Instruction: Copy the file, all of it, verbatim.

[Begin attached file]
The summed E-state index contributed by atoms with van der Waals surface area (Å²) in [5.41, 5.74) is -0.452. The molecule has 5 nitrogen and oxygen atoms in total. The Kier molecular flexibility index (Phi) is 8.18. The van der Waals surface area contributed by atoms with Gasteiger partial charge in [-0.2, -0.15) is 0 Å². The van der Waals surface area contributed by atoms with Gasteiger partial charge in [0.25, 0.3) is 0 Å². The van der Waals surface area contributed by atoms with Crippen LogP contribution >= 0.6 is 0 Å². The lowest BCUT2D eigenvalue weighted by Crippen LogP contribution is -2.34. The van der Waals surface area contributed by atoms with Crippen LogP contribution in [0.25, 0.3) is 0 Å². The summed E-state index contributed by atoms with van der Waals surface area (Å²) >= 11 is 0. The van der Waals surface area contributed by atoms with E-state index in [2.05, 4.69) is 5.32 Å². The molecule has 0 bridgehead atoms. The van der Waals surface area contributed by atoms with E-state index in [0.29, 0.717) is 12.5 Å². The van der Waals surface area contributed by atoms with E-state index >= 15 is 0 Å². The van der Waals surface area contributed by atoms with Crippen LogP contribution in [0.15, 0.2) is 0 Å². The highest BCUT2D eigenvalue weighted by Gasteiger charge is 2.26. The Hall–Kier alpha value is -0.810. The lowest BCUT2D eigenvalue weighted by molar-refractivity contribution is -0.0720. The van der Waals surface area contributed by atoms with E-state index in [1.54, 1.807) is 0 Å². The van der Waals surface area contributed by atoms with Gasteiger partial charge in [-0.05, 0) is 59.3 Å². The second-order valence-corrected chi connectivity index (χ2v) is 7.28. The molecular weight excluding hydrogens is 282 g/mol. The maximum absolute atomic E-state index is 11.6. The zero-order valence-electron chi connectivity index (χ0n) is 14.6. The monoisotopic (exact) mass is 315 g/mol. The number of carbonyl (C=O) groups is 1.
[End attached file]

The summed E-state index contributed by atoms with van der Waals surface area (Å²) in [5.41, 5.74) is -0.452. The molecule has 5 nitrogen and oxygen atoms in total. The Kier molecular flexibility index (Phi) is 8.18. The van der Waals surface area contributed by atoms with Gasteiger partial charge in [-0.2, -0.15) is 0 Å². The van der Waals surface area contributed by atoms with Gasteiger partial charge in [0.25, 0.3) is 0 Å². The van der Waals surface area contributed by atoms with Crippen LogP contribution >= 0.6 is 0 Å². The lowest BCUT2D eigenvalue weighted by Crippen LogP contribution is -2.34. The van der Waals surface area contributed by atoms with Crippen LogP contribution in [0.25, 0.3) is 0 Å². The summed E-state index contributed by atoms with van der Waals surface area (Å²) >= 11 is 0. The van der Waals surface area contributed by atoms with E-state index in [2.05, 4.69) is 5.32 Å². The molecule has 0 bridgehead atoms. The van der Waals surface area contributed by atoms with E-state index in [0.29, 0.717) is 12.5 Å². The van der Waals surface area contributed by atoms with E-state index >= 15 is 0 Å². The van der Waals surface area contributed by atoms with Crippen LogP contribution in [0.15, 0.2) is 0 Å². The highest BCUT2D eigenvalue weighted by Gasteiger charge is 2.26. The Hall–Kier alpha value is -0.810. The lowest BCUT2D eigenvalue weighted by molar-refractivity contribution is -0.0720. The van der Waals surface area contributed by atoms with E-state index in [1.54, 1.807) is 0 Å². The van der Waals surface area contributed by atoms with Gasteiger partial charge in [-0.05, 0) is 59.3 Å². The second-order valence-corrected chi connectivity index (χ2v) is 7.28. The molecular weight excluding hydrogens is 282 g/mol. The maximum absolute atomic E-state index is 11.6. The zero-order valence-electron chi connectivity index (χ0n) is 14.6. The monoisotopic (exact) mass is 315 g/mol. The number of carbonyl (C=O) groups is 1.